We believe that § 5348 specifically gives the Navy discretion over the pay practices at issue and that bargaining over them is inconsistent with law and therefore beyond the FLRA's power to order. We believe that Congress did not intend to include the Navy's pay and pay practices with respect to MSC's civilian mariners as bargainable matters within the Labor-Management Statute. We therefore grant the Navy's petition for review, set aside the FLRA's decision and deny the FLRA's cross-petition for enforcement.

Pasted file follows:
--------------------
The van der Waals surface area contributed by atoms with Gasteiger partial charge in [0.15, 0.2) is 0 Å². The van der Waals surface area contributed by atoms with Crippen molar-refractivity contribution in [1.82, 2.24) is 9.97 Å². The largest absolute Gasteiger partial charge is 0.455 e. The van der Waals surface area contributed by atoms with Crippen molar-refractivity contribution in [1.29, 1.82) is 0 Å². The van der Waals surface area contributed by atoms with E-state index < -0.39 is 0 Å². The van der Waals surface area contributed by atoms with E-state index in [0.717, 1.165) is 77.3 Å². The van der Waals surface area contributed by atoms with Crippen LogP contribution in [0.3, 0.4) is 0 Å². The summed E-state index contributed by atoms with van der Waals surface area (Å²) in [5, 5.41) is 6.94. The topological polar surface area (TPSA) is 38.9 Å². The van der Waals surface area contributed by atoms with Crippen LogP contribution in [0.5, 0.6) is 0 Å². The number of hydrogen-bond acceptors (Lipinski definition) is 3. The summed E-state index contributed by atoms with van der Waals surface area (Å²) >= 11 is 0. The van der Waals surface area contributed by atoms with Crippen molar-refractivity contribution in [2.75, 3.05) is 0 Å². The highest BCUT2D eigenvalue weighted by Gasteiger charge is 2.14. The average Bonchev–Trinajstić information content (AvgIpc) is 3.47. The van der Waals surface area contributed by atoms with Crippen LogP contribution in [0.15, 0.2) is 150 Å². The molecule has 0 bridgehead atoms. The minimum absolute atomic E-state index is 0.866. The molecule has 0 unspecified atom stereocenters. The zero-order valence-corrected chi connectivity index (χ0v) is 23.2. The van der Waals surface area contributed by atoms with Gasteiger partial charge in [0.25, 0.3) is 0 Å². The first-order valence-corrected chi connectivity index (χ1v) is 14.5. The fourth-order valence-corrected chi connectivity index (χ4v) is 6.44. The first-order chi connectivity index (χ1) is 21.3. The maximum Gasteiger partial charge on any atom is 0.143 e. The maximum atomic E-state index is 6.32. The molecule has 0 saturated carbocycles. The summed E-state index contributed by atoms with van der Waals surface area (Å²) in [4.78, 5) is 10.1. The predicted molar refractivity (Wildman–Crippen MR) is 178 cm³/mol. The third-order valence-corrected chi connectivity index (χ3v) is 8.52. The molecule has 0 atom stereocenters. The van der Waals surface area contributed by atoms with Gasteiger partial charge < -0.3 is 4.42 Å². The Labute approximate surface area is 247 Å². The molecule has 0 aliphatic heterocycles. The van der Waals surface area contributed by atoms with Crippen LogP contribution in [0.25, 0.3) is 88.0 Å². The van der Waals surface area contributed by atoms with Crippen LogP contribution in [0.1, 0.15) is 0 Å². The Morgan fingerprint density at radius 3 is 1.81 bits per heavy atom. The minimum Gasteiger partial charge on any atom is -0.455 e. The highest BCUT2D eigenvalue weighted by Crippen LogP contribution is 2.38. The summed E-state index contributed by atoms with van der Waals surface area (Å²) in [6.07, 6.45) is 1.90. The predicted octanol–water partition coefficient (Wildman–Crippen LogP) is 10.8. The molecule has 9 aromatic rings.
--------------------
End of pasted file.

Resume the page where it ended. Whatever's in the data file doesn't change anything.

Normally, an agency's interpretation of the statute it administers is entitled to deference, provided that its interpretation is a permissible construction of the statute. Chevron, U.S.A., Inc. v. Natural Resources Defense Council, Inc., 467 U.S. 837, 844-45, 81 L. Ed. 2d 694, 104 S. Ct. 2778 (1984). If so, an agency decision may only be overturned if "arbitrary, capricious, an abuse of discretion, or otherwise not in accordance with law." Administrative Procedure Act, 5 U.S.C. § 706(2)(A) (1982); see also 5 U.S.C. § 7123(c) (referring to 5 U.S.C. § 706 for standard of review of FLRA order); Bureau of Alcohol, Tobacco & Firearms v. FLRA, 464 U.S. 89, 97, 78 L. Ed. 2d 195, 104 S. Ct. 439 n.7 (1983). However, an agency decision is not entitled to such deference when it interprets another agency's statute or resolves a conflict between its own statute and the statute of another agency. See New Jersey Air Nat'l Guard v. FLRA, 677 F.2d 276, 281-82 n.6 (3d Cir.), cert. denied, 459 U.S. 988, 74 L. Ed. 2d 384, 103 S. Ct. 343 (1982); see also Hi-Craft Clothing Co. v. NLRB, 660 F.2d 910, 916 (3d Cir. 1981). Review of the FLRA's order to bargain the five Union requests for changes in the Navy's pay and pay practices for MSC's civilian mariners is plenary. Creque v. Luis, 803 F.2d 92, 93 (3d Cir. 1986).